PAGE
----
It enhances the functioning of the immune system and relieves migraine problems, menopausal disorders, arthritic pains, and prevents asthma attacks.

It helps to remove seborrhea, dandruff, and protect against hair loss, when it is applied in massages to the scalp with a mixture of 5 tablespoons of sesame oil and the juice of a lemon.


Sesame Seed in Our Kitchen

Sesame is mainly used for the production of oil, but its seeds are exquisite in salads and in pasta or rice dishes, thanks to its peculiar taste and texture.

The first cold pressing sesame oil and organic is the version that gives us the best properties of the seeds. Its seeds are used in the preparation of bread, cookies, and confectionery.

Currently, sesame seeds are one of the most widely used oilseeds in international cuisine and confectionery, especially in the East.

About one-third of the sesame imported into the United States from Mexico is purchased by McDonald’s for use in their meals.

Sesame sauce is recommended to complement almost any type of food thanks to its nutritional values and its smooth and pleasant flavor.


Healthy and Handy Uses of Sesame

Sesame Butter

As a substitute for butter, this healthy recipe is a base for other sesame preparations.
To make it, wash and soak 1 pound of unroasted or roasted sesame, as you like, in warm water for three hours, and then strain it without discarding the water.
Then it is blended, adding the water from the soaking until you get an homogeneous paste.
You may add a touch of curry.
Finally, it is bottled in a glass jar and stored in the refrigerator.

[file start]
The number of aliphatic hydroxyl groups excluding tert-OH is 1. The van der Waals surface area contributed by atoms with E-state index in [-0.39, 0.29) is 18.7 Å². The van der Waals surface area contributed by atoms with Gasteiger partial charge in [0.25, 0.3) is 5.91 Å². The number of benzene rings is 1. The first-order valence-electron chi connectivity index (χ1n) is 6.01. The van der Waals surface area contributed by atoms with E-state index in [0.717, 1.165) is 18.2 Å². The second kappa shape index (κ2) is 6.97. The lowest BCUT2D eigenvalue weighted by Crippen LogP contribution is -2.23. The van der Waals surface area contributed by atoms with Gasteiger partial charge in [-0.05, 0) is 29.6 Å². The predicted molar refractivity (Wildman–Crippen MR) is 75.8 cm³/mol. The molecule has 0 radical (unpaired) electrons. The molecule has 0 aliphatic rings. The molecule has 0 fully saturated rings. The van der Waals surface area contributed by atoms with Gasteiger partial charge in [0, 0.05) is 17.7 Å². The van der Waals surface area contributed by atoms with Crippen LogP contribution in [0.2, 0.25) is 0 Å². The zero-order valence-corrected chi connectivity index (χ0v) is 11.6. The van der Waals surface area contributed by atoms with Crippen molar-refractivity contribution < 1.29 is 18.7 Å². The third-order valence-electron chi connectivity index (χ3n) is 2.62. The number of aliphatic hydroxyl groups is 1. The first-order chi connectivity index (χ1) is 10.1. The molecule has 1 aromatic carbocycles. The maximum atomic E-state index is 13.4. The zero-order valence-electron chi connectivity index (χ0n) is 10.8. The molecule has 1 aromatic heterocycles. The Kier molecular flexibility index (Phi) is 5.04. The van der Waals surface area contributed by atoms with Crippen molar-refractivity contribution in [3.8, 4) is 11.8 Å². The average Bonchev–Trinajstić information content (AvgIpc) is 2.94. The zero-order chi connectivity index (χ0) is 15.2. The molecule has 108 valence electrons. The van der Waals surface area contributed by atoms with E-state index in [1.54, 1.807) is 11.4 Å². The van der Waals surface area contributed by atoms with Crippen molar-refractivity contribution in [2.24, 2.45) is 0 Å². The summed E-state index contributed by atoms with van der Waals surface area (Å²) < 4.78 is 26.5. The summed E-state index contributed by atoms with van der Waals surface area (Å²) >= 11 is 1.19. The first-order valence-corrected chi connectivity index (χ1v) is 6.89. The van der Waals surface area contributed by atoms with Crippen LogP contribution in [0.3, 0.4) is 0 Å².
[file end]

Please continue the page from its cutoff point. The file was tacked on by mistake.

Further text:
Spread on wholemeal bread is ideal as a snack, and you can add fruit on top or a little honey to sweeten the taste.


Sesame Milk

Blend 4 ounces of sesame seeds, previously soaked in 4 cups of water for 6 to 8 hours.
Strain and add cinnamon and natural sweeteners.
It can be stored in the refrigerator for 3 days.


Tahini Dip


8 ounces of sesame seeds
1/2 cup of virgin olive oil
Salt to taste


  1. To make our sauce more tasty, we roast the sesame seeds.
  2. To do this, we put the seeds in a non-stick pan and brown them for about five minutes.
  3. We let it cool down.
  4. Put the seeds and a pinch of salt to taste in the glass of a grinder.
  5. When the sesame is ground, and it starts to form a paste, we start adding the oil little by little, until we get a creamy paste.
  6. When we get the texture we like, we pass it to a bowl or an airtight jar if we are not going to use it already.

Ideal for soaking in this dip, sticks of our favorite vegetables such as carrots or celery.


Beet and Cucumber Carpaccio


2 cooked beets
1 cucumber
1 ounce of sesame seeds
3 tablespoons of virgin olive oil
1 tablespoon of wine vinegar
1 teaspoon of honey
Salt to taste


  1. Cut the beets into thin slices.
  2. Peel the cucumber and slice it in the same way as the beets.
  3. Place on a plate, alternately, slices of beets and cucumber.
  4. Mix the oil, vinegar, and honey in a bowl and season to taste.
  5. Mix well and season the carpaccio with this dressing.
  6. Roast the sesame in a pan without oil, and when cold, sprinkle the carpaccio on top.

And ready to enjoy this original and tasty carpaccio!